Tim Pawlenty, the Republican Governor of Minnesota, is leading the nation's discussion on "securing a clean energy future."
That's the No. 1 topic on the agenda for the National Governors Association meeting that begins Saturday in Washington, and the discussion comes at a time when states have been leading the nation forward on environmental, energy and global warming issues. It's people like Pawlenty, a name most Americans would not recognize, leading the charge.
And notice that the initiative is toward a "clean energy future," not merely an energy independent future, a laudable goal that is hamstrung by environmental questions, since domestic supplies of coal and oil could be huge parts of any energy independence, but not a clean energy plan. (States will also be grilling EPA Administrator Stephen Johnson on his decision to deny California its right to regulate greenhouse gas emissions from vehicles, an initiative about a dozen other states planned to follow if it gained EPA approval.)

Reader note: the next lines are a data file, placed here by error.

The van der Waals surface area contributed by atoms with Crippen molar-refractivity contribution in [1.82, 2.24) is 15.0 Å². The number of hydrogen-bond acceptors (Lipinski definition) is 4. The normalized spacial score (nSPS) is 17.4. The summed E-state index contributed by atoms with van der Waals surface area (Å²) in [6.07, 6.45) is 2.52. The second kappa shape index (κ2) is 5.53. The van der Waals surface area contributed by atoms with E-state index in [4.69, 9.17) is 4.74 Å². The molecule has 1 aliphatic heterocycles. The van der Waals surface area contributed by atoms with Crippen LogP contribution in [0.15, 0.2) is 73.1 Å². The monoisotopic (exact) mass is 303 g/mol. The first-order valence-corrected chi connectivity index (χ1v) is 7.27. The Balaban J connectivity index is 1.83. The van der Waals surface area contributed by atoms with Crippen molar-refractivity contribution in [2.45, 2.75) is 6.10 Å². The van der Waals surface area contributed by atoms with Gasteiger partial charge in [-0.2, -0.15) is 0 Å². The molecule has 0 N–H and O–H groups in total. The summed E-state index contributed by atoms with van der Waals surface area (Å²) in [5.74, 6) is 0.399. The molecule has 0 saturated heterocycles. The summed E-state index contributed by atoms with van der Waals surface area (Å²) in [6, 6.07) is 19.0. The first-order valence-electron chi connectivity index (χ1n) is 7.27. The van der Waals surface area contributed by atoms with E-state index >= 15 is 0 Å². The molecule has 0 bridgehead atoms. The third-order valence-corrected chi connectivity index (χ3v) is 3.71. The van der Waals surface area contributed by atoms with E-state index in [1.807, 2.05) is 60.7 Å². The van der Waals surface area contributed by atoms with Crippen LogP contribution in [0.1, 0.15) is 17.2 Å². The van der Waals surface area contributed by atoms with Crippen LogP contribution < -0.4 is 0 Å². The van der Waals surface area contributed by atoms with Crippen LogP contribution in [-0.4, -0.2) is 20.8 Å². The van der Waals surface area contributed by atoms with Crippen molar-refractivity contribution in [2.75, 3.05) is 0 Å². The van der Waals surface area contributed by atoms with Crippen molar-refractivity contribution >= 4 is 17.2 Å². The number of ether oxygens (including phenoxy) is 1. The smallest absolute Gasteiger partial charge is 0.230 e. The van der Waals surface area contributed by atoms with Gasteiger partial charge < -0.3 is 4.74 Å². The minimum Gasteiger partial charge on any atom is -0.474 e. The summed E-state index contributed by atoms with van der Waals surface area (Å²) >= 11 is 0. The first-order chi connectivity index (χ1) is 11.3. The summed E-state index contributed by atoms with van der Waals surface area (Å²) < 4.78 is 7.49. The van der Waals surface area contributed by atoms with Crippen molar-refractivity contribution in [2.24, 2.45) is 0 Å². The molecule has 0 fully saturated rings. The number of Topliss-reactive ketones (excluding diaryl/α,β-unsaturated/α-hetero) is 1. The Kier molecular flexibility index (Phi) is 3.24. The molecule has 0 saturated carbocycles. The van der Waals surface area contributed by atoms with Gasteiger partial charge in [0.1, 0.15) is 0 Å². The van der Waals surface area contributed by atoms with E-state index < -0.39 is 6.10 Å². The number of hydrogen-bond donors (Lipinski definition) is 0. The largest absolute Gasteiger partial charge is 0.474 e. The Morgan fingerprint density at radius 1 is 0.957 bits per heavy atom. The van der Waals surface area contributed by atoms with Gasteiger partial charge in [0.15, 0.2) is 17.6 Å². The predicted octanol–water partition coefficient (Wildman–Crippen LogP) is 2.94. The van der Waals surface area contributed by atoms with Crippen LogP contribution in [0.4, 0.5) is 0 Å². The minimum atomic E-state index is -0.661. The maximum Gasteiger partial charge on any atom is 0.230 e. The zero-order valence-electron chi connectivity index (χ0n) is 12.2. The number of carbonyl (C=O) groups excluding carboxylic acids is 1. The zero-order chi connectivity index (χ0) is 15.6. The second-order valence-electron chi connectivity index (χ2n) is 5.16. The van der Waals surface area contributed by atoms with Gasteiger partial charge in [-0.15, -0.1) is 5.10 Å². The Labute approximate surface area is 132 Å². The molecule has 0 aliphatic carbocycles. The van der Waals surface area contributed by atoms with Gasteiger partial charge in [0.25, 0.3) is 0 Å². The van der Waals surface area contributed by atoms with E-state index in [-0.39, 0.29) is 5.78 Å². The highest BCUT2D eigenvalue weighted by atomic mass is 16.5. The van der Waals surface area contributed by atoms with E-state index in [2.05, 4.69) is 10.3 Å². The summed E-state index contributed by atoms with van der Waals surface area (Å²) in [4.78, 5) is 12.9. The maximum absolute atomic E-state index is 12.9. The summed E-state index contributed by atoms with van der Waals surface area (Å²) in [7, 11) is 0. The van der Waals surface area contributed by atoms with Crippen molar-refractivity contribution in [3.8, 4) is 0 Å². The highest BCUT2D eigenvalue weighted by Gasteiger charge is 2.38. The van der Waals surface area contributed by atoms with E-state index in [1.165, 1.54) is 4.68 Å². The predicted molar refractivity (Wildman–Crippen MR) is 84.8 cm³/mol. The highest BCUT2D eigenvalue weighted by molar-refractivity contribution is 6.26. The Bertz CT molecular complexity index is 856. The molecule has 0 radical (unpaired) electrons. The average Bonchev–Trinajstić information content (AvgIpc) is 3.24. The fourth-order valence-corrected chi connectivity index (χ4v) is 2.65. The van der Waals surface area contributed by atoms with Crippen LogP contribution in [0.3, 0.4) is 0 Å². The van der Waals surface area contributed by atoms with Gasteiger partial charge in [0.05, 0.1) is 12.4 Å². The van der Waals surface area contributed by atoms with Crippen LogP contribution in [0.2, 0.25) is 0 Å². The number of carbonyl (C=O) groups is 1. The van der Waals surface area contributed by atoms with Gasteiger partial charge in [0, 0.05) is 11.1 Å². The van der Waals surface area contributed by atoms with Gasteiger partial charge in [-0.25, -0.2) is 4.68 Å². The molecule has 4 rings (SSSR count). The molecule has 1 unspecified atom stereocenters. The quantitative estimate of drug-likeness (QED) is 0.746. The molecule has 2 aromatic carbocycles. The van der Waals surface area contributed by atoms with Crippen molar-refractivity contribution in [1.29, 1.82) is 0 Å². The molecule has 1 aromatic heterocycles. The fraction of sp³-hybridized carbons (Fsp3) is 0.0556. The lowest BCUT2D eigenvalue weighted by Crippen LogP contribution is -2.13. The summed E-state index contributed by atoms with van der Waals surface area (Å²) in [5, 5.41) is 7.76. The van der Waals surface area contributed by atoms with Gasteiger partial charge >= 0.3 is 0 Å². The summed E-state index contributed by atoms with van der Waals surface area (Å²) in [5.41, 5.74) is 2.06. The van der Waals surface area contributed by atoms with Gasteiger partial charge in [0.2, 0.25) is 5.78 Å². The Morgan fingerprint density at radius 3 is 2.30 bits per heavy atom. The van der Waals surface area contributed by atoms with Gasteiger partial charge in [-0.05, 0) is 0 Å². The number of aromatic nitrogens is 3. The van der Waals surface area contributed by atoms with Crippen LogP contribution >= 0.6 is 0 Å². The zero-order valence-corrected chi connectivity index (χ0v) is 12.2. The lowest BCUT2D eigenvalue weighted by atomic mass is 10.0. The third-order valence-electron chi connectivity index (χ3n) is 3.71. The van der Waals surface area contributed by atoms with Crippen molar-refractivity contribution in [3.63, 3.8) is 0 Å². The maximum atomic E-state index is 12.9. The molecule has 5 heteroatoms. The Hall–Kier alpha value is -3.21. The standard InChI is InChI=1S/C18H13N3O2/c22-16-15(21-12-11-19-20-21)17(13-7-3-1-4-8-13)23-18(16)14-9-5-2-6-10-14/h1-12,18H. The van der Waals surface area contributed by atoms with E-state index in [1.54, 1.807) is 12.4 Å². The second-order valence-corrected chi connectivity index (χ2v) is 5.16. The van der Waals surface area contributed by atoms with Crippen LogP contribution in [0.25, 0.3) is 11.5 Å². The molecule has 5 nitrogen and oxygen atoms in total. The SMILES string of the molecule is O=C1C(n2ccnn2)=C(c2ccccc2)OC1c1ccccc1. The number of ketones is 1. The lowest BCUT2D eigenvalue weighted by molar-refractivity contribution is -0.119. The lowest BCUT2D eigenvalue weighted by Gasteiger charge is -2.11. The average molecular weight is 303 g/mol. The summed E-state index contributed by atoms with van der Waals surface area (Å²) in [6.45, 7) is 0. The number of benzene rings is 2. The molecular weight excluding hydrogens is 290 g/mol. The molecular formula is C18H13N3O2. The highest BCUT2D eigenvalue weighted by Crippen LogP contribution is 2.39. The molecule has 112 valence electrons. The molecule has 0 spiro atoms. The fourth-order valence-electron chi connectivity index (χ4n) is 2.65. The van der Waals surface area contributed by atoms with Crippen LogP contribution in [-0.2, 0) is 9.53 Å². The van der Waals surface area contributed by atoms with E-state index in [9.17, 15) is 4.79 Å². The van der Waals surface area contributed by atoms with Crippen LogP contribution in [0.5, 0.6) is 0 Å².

Also significant is the that the discussion is happening at a time when state budgets are facing huge, and sometimes record shortfalls. This is a time for belt-tightening around the nation, as the era of free-wheeling spending on credit, from the household to the statehouse, comes to an end.
The economic stimulus that puts more dollars in people's pockets, and state budgets, is a short-term solution. The governors seem to see that long term and sustained economic stimulus can come from investments in clean energy research and deployment, which can create millions of new jobs and create whole new domestic industries.
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